How to replace accented characters with their respective non-accented counterparts

… with Unicode and Perl 5.8.  Last update: 2004-10-24

Let’s assume you have some ISO-8859-1 (Latin-1) data. Naturally, this data has some accented characters, like, for instance, “é”.  You need to convert this data to plain ASCII, but still have it readable.  I’ll give you an advice on how to do that.

First, it will be useful to understand certain things about Unicode.  Then I’ll show you what to do, exactly.

Virtues of Unicode

Unicode, first of all, is a database of characters.  Its primary virtue is that it assigns codes to almost all existing letters and punctuation characters of almost all world’s languages.  It provides a name to each character.

Selected Unicode character codepoints and their names
codepoint character name the character

But it is not even a half of the story. Unicode also carries hell of a lot of other information about the characters. Some of which is very useful, sometimes.

Combining sequence

The same human text in the same encoding may have several Unicode representations.  To be precise, there might be several ways to write certain characters in Unicode.  The funny thing is: the accented characters are such characters.  And I’m not talking about encodings here.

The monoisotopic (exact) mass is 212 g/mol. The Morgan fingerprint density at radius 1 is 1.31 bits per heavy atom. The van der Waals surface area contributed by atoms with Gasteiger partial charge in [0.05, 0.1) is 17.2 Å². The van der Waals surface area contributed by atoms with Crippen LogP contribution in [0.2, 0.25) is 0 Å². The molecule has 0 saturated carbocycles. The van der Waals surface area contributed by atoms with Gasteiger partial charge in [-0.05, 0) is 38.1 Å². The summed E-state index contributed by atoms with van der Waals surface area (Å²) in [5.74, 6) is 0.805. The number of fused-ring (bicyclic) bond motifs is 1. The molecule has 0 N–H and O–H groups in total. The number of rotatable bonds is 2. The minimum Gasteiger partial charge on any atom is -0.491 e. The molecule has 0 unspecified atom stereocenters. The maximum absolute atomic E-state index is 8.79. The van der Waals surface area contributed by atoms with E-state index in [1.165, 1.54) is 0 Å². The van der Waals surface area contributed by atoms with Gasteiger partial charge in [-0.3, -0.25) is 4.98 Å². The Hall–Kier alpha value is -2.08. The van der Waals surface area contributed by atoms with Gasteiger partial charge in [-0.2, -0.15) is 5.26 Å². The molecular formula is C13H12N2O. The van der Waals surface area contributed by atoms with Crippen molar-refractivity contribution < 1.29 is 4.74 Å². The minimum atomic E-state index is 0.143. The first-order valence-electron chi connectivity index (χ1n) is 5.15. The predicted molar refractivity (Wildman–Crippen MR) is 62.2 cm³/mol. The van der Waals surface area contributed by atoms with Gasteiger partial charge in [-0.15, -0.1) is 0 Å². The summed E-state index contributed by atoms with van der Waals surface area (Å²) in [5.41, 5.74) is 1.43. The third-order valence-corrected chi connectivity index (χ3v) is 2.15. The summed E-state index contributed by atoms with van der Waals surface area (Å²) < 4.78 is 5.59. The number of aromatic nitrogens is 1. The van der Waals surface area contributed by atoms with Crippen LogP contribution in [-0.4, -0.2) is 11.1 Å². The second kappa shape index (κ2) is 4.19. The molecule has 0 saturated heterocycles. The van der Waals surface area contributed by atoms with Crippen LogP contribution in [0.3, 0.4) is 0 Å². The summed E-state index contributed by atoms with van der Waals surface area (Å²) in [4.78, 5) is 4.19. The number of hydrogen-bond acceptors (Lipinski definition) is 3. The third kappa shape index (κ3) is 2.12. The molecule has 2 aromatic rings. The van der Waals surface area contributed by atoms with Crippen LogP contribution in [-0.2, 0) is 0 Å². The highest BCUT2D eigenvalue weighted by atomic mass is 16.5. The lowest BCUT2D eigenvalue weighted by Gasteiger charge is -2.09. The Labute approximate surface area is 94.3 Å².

Let’s make this clear.  Unicode has separate characters for special marks, which can be combined with other characters to form a new one.  For instance, there is a separate character for the acute accent mark.  When you need to write “é”, you can write “e” (U+0065) and add the combining acute mark to it (U+0301).  This means: put two Unicode characters, one after another: U+0065 U+0301.  If I understand it right, it is an example of what is called “combining sequence”.

Or, you can write the Unicode character U+00E9 directly, which is LATIN SMALL LETTER E WITH ACUTE.  Both ways will be equivalent in terms of text produced, and every Unicode-compatible application shall process (e.g. display) it equally well.

Not all possible combining sequences have single-character equivalents.  But all those accented characters used in ISO-8895-1 encoding do have two representations.

Unicode decomposition

Unicode defines a precise way to translate between combining sequences (U+0065 U+0301) and their single character equivalents (U+00E9).  Unicode defines backwards translation as well.  Translating single accented characters into corresponding combining sequences is decomposition. That’s the next big thing for our task.

Decomposition would break each “é” into “e” and the acute accent mark “´”.


So, here is the outline of our solution:

  1. we take some data with accented characters;
  2. convert it to Unicode;
  3. put it through Canonical Decomposition, also known as Normalization Form D;
  4. remove all characters that belong to the Unicode General Category “Mark” (non-spacing, spacing combining, enclosing) — thus removing the accent marks;
  5. prepare the data for output to an ASCII stream.

I had to tell you all the story about Unicode.  Because otherwise you won’t understand this outline.  Otherwise, ask me questions, so that I could improve the text above.